4. Can a negatively charge mineral neutralize free radicals?
Negatively charged minerals can act on free radicals in any number of ways. The definition of an anti-oxidant is a molecule which interacts with a free-radical, and donates one of it's own electrons, in effect, allowing itself to be oxidized instead of the tissues it is protecting. In this manner, it is an accepted fact that a number of minerals can and do act as anti-oxidants, or may catalyze activities which allow other anti-oxidants (non-minerals), to function. Other ways in which negatively charged minerals may act on free radicals is to prevent their formation by forcing these highly reactive compounds out of the body in wastes before they can do harm. Free radicals, in addition to their unpaired electron, have no recognized biological function by the body, therefore, any hydrogen atom contained in the free radical molecule may be scavenged by any number of minerals and rerouted to the kidneys for excretion. This is of course an attempt to control the body's acid-base balance, but it may have the secondary effect of expelling free radicals before they become active to full capacity.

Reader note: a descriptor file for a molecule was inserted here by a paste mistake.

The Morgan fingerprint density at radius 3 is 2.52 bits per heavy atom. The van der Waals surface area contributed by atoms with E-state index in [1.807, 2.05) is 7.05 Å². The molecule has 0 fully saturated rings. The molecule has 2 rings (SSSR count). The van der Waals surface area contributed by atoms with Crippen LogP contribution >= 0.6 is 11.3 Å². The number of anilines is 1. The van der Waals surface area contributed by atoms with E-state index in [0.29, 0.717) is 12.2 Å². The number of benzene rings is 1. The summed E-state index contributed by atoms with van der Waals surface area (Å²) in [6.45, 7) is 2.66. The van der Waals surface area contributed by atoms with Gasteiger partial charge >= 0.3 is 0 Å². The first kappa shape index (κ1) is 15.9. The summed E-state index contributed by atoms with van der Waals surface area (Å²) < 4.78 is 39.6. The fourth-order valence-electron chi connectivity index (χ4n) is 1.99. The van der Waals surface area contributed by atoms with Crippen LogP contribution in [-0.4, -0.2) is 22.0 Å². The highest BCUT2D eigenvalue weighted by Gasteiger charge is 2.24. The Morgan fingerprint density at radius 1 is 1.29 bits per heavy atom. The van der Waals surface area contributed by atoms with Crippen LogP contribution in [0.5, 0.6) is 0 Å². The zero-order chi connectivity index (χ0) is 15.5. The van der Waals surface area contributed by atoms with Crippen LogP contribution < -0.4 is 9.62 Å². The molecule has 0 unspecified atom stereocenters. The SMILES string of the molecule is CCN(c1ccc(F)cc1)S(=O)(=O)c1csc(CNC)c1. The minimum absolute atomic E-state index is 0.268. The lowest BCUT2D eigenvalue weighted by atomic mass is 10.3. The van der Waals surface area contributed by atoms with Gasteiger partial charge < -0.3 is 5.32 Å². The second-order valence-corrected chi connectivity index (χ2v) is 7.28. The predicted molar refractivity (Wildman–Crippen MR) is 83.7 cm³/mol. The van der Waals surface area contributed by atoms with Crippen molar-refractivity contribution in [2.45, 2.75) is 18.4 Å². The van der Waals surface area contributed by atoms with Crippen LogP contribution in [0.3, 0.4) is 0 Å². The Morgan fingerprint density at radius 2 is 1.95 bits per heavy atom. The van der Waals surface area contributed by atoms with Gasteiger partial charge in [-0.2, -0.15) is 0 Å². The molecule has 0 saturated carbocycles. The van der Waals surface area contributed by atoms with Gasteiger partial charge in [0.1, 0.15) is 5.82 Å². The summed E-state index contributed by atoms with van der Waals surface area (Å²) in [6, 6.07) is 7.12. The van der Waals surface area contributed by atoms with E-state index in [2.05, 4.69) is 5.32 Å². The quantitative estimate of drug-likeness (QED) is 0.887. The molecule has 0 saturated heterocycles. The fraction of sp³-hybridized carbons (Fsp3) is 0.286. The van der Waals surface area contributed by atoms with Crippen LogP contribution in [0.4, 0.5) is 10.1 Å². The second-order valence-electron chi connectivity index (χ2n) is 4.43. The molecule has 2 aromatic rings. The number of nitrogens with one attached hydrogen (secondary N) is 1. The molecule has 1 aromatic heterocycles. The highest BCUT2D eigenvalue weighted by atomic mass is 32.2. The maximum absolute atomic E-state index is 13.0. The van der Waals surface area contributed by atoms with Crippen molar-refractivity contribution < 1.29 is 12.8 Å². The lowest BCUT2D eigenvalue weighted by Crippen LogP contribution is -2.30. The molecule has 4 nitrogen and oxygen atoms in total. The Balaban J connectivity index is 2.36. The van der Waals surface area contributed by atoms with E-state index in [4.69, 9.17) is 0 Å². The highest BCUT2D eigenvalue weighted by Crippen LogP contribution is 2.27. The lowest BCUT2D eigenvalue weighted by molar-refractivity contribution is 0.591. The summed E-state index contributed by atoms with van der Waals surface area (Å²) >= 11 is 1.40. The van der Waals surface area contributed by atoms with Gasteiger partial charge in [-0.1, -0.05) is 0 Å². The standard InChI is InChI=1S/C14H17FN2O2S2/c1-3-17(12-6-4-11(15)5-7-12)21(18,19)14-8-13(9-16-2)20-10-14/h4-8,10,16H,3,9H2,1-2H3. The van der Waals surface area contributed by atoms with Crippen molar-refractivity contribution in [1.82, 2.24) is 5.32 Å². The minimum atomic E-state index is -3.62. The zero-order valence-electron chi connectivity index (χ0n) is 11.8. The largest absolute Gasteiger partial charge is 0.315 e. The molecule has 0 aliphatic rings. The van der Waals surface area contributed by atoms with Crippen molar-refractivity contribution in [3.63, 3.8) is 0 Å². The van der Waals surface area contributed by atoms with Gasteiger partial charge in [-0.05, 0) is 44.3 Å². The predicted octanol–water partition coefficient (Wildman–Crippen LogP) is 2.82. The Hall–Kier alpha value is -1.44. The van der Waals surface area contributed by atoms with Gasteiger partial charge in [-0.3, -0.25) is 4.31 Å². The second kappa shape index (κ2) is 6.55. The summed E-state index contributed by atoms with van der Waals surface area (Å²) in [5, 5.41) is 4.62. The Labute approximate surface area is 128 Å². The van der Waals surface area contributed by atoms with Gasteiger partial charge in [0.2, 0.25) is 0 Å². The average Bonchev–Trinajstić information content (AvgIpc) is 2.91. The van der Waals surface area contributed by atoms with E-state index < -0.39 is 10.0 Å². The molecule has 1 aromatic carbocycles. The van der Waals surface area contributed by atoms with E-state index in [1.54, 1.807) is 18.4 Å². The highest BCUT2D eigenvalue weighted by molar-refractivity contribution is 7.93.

5. Can organic minerals bind with inorganic minerals like metallic aluminum and eliminate it from the body?
The only case to be logically assumed is if the inorganic mineral is part of a molecule which contains an excess hydrogen atom, which was adversely affecting the body's pH. Minerals are excreted every day as a routine part of a host of biological functions. It isn't possible for me to pinpoint a specific case where an organic, would expel an inorganic given that all other things are equal and functioning properly.
6. Do organic minerals from plants also have a similar function?